MIAMI — There are those Celtics’ fans who now cringe after every victory, stewing in front of their HDTV, screaming at the clear picture of the baby-faced Brad Stevens, upset when Avery Bradley drains a midrange jumper or Jared Sullinger completes a putback.
These fans are rooting for an implosion, a Boston breakdown that would result in a high lottery pick and one of those college superstars who opened their season this weekend. These fans are not betraying their beloved organization, they are not traitors. They feel as if complete disintegration this season would result in a return to prominence in the future.
So it would have been fascinating to watch those who support the Celtics’ tanking this season in the waning moments of Saturday’s game against the Miami Heat. The Celtics appeared headed for defeat with Dwyane Wade stepping to the free throw line for two shots with the Heat leading by 2.
It was a valiant effort but appeared one more check in the loss column, one more step toward Andrew Wiggins, Jabari Parker or Drew Gordon. There must have been a feeling of uneasiness when Wade missed both free throws, including his futile attempt to hit the rim on the second shot with 0.6 left. It was nothing but air and the Celtics received the ball with one more chance to win.
Those nachos, bottles of Sam Adams and Red Bulls consumed during this rather exciting game must have been regurgitated after Jeff Green caught a Gerald Wallace pass in the right corner, Kelly Olynyk screened Chris Bosh and Green hit a step-back 3-pointer at the buzzer for the 111-110 win. This does nothing for the Celtics’ chances of landing a premium lottery pick, but it does everything to increase the confidence, chemistry, and purpose of the players who are fighting nightly for respect.
One thing has been apparent with the Celtics during their first seven games of the Brad Stevens era: they play hard for 48 minutes. They may not execute. They may make absurd turnovers and questionable court decisions, but these Celtics are playing passionately for Stevens, which is an extremely encouraging sign for his future and that of his team.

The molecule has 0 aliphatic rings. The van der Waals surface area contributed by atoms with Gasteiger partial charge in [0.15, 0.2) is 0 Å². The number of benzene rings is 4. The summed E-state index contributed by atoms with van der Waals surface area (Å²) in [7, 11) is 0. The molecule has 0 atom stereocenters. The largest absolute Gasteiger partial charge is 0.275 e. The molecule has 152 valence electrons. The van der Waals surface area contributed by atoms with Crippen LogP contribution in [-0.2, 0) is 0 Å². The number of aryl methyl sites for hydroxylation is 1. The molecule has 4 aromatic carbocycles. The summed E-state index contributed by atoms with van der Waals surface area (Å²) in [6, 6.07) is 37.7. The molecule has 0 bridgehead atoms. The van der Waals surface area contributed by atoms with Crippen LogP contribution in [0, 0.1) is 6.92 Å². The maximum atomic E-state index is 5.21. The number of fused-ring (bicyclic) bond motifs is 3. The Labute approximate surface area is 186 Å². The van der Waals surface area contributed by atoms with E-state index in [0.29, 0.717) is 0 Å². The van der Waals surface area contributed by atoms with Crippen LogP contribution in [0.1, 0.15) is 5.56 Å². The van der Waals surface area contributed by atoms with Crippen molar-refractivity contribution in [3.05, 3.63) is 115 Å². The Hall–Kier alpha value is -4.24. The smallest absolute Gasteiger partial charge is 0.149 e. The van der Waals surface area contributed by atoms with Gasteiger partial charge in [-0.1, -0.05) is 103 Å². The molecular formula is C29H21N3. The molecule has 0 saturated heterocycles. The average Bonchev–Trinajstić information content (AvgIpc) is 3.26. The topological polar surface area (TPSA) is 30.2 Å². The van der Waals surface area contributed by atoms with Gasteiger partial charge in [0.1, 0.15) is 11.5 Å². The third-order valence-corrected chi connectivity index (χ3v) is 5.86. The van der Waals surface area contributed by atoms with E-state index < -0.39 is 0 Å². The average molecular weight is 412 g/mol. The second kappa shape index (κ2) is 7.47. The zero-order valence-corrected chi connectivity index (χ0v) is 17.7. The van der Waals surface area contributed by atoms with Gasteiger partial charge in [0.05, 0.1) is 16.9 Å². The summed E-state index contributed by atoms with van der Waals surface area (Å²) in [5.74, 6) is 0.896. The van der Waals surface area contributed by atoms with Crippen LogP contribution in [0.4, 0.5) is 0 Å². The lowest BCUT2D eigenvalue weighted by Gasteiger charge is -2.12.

Rooting for the Celtics to tank, essentially to fail every night, leaving a hard-to-shake stench over the organization is rather ridiculous. While victories aren’t as precious or meaningful as they were during the Big Three era, success is still important and development is the primary goal.
Olynyk, Phil Pressey, Vitor Faverani, Avery Bradley, Sullinger, and Green will develop more quickly for a 35-win team than a 15-win team. And even 15 wins offer no guarantees for a top lottery pick. The main concern for Celtics’ faithful should be whether Stevens is establishing a winning culture and whether the players who could be cornerstones are improving throughout the season.
The Eastern Conference is beginning to take shape and the theme is mediocre. Fourteen of the 15 teams in the East have three or four losses. (Indiana is the lone undefeated team in the NBA). And the teams who were supposed to unseat the Celtics for a playoff spot — Washington, Detroit, Cleveland, Toronto — don’t appear appreciably better than the Celtics.
The Celtics played the Miami Heat practically even for 48 minutes. A game that was considered a guaranteed loss, the second of a back-to-back against the two-time defending world champions, turned into the biggest victory of the early season.
“It was only a matter of time, it took a little while before that confidence came,” Green said. “We’ve just got to keep building. We can’t get lackadaisical with our progress.”
What should be encouraging is the players are feeling more of an identity. They were a bunch of jumbled pieces last month, uncertain of roles or playing time. Stevens is slowly transforming this ragtag bunch into a productive roster.
“We’re a hard-working team that doesn’t have a superstar,” Bradley said. “We work together and depend on each other. We trust each other. That’s the only way we’re going to win. We have to bring it every night.”
No Celtics’ fan should be displeased with a victory at Miami, especially with the way the Heat have toyed with Boston teams over the years, only to pull away in the final minutes. They shouldn’t cringe because they have won three straight games, or because Green is beginning to emerge as the primary offensive weapon, or Jordan Crawford is playing the most productive minutes of his career, or Sullinger is rounding into shape.
Fans should be pleased with what’s transpired over the past four days — three wins, including two on the road in the final seconds. While the priority this season is not championship and perhaps not even the playoffs, there is nothing enjoyable or satisfying about conceding games or losing to land a desirable draft pick.
Allow team president of basketball operations Danny Ainge to determine the best course of action for the improvement of the organization. He has unquestionably planned for the possibility that the Celtics would be better than expected. Progress and development shouldn’t be discouraged or frowned upon. Saturday nights like these are supposed to be fun, right?